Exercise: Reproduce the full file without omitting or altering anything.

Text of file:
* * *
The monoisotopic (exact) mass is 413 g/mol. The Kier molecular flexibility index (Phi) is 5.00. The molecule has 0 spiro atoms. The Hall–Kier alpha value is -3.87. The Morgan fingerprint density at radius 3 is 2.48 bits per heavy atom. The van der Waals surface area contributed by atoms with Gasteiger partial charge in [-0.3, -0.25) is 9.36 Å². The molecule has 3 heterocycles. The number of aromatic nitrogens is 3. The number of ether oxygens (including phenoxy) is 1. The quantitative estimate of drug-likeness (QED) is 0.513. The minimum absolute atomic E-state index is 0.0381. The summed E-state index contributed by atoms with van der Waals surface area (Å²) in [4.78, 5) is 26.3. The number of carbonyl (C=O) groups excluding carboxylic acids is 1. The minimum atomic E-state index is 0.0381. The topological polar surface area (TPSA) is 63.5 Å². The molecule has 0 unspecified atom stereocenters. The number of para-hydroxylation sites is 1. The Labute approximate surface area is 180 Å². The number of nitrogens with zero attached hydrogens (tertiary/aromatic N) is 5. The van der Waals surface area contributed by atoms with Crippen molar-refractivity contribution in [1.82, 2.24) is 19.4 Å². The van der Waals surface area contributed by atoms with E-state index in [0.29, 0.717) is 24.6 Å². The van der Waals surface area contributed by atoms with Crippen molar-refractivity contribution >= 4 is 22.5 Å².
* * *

The monoisotopic (exact) mass is 413 g/mol. The Kier molecular flexibility index (Phi) is 5.00. The molecule has 0 spiro atoms. The Hall–Kier alpha value is -3.87. The Morgan fingerprint density at radius 3 is 2.48 bits per heavy atom. The van der Waals surface area contributed by atoms with Gasteiger partial charge in [-0.3, -0.25) is 9.36 Å². The molecule has 3 heterocycles. The number of aromatic nitrogens is 3. The number of ether oxygens (including phenoxy) is 1. The quantitative estimate of drug-likeness (QED) is 0.513. The minimum absolute atomic E-state index is 0.0381. The summed E-state index contributed by atoms with van der Waals surface area (Å²) in [4.78, 5) is 26.3. The number of carbonyl (C=O) groups excluding carboxylic acids is 1. The minimum atomic E-state index is 0.0381. The topological polar surface area (TPSA) is 63.5 Å². The molecule has 0 unspecified atom stereocenters. The number of para-hydroxylation sites is 1. The Labute approximate surface area is 180 Å². The number of nitrogens with zero attached hydrogens (tertiary/aromatic N) is 5. The van der Waals surface area contributed by atoms with Crippen molar-refractivity contribution in [1.82, 2.24) is 19.4 Å². The van der Waals surface area contributed by atoms with E-state index in [0.29, 0.717) is 24.6 Å². The van der Waals surface area contributed by atoms with Crippen molar-refractivity contribution >= 4 is 22.5 Å².